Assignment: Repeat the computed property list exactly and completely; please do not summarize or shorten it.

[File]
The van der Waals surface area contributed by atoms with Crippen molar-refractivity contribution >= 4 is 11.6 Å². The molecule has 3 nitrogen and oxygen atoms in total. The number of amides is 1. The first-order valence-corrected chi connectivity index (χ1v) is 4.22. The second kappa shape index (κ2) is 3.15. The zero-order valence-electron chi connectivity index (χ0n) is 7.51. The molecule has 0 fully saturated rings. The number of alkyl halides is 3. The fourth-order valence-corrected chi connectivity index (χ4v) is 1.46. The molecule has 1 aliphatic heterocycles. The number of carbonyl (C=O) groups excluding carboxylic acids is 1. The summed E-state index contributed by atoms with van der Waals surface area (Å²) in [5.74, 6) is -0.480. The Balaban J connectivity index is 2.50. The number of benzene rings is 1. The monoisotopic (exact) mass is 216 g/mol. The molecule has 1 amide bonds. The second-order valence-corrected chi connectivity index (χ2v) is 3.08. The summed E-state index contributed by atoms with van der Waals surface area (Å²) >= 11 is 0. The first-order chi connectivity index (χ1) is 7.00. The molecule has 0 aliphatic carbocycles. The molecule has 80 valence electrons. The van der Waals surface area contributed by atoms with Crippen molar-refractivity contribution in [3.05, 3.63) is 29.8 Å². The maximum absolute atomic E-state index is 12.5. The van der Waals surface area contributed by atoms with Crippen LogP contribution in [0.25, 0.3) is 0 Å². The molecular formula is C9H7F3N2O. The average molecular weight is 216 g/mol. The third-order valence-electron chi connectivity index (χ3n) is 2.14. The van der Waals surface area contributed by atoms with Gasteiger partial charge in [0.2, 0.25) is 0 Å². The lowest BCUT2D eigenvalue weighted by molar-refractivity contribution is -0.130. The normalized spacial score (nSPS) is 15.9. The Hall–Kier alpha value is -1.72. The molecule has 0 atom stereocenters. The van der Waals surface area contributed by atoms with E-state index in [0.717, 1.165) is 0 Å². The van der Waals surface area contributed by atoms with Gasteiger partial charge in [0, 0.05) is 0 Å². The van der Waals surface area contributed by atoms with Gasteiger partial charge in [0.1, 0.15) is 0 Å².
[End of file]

The van der Waals surface area contributed by atoms with Crippen molar-refractivity contribution >= 4 is 11.6 Å². The molecule has 3 nitrogen and oxygen atoms in total. The number of amides is 1. The first-order valence-corrected chi connectivity index (χ1v) is 4.22. The second kappa shape index (κ2) is 3.15. The zero-order valence-electron chi connectivity index (χ0n) is 7.51. The molecule has 0 fully saturated rings. The number of alkyl halides is 3. The fourth-order valence-corrected chi connectivity index (χ4v) is 1.46. The molecule has 1 aliphatic heterocycles. The number of carbonyl (C=O) groups excluding carboxylic acids is 1. The summed E-state index contributed by atoms with van der Waals surface area (Å²) in [5.74, 6) is -0.480. The Balaban J connectivity index is 2.50. The number of benzene rings is 1. The monoisotopic (exact) mass is 216 g/mol. The molecule has 1 amide bonds. The second-order valence-corrected chi connectivity index (χ2v) is 3.08. The summed E-state index contributed by atoms with van der Waals surface area (Å²) >= 11 is 0. The first-order chi connectivity index (χ1) is 7.00. The molecule has 0 aliphatic carbocycles. The molecule has 80 valence electrons. The van der Waals surface area contributed by atoms with Crippen molar-refractivity contribution in [3.05, 3.63) is 29.8 Å². The maximum absolute atomic E-state index is 12.5. The van der Waals surface area contributed by atoms with Crippen LogP contribution in [0.25, 0.3) is 0 Å². The molecular formula is C9H7F3N2O. The average molecular weight is 216 g/mol. The third-order valence-electron chi connectivity index (χ3n) is 2.14. The van der Waals surface area contributed by atoms with Gasteiger partial charge in [0.2, 0.25) is 0 Å². The lowest BCUT2D eigenvalue weighted by molar-refractivity contribution is -0.130. The normalized spacial score (nSPS) is 15.9. The Hall–Kier alpha value is -1.72. The molecule has 0 atom stereocenters. The van der Waals surface area contributed by atoms with E-state index in [0.717, 1.165) is 0 Å². The van der Waals surface area contributed by atoms with Gasteiger partial charge in [0, 0.05) is 0 Å². The van der Waals surface area contributed by atoms with Gasteiger partial charge in [0.1, 0.15) is 0 Å².